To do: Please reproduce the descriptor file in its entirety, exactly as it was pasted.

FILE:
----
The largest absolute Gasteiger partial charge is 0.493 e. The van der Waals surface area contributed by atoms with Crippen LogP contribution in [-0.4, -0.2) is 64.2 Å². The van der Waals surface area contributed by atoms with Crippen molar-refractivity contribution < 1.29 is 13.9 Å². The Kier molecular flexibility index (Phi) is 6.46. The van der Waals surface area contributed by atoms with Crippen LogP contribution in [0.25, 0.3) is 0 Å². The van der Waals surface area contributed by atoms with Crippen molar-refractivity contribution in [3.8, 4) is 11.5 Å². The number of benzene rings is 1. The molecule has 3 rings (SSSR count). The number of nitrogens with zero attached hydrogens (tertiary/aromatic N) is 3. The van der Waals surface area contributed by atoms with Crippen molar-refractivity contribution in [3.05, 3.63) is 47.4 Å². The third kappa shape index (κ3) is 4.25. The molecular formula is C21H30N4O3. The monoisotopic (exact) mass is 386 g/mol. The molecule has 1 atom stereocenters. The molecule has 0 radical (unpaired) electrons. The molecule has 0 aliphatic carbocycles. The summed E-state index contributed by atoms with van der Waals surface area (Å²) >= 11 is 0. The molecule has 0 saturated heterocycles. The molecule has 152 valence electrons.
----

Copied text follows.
The largest absolute Gasteiger partial charge is 0.493 e. The van der Waals surface area contributed by atoms with Crippen LogP contribution in [-0.4, -0.2) is 64.2 Å². The van der Waals surface area contributed by atoms with Crippen molar-refractivity contribution < 1.29 is 13.9 Å². The Kier molecular flexibility index (Phi) is 6.46. The van der Waals surface area contributed by atoms with Crippen LogP contribution in [0.25, 0.3) is 0 Å². The van der Waals surface area contributed by atoms with Crippen molar-refractivity contribution in [3.8, 4) is 11.5 Å². The number of benzene rings is 1. The molecule has 3 rings (SSSR count). The number of nitrogens with zero attached hydrogens (tertiary/aromatic N) is 3. The van der Waals surface area contributed by atoms with Crippen molar-refractivity contribution in [3.05, 3.63) is 47.4 Å². The third kappa shape index (κ3) is 4.25. The molecular formula is C21H30N4O3. The monoisotopic (exact) mass is 386 g/mol. The molecule has 1 atom stereocenters. The molecule has 0 radical (unpaired) electrons. The molecule has 0 aliphatic carbocycles. The summed E-state index contributed by atoms with van der Waals surface area (Å²) >= 11 is 0. The molecule has 0 saturated heterocycles. The molecule has 152 valence electrons.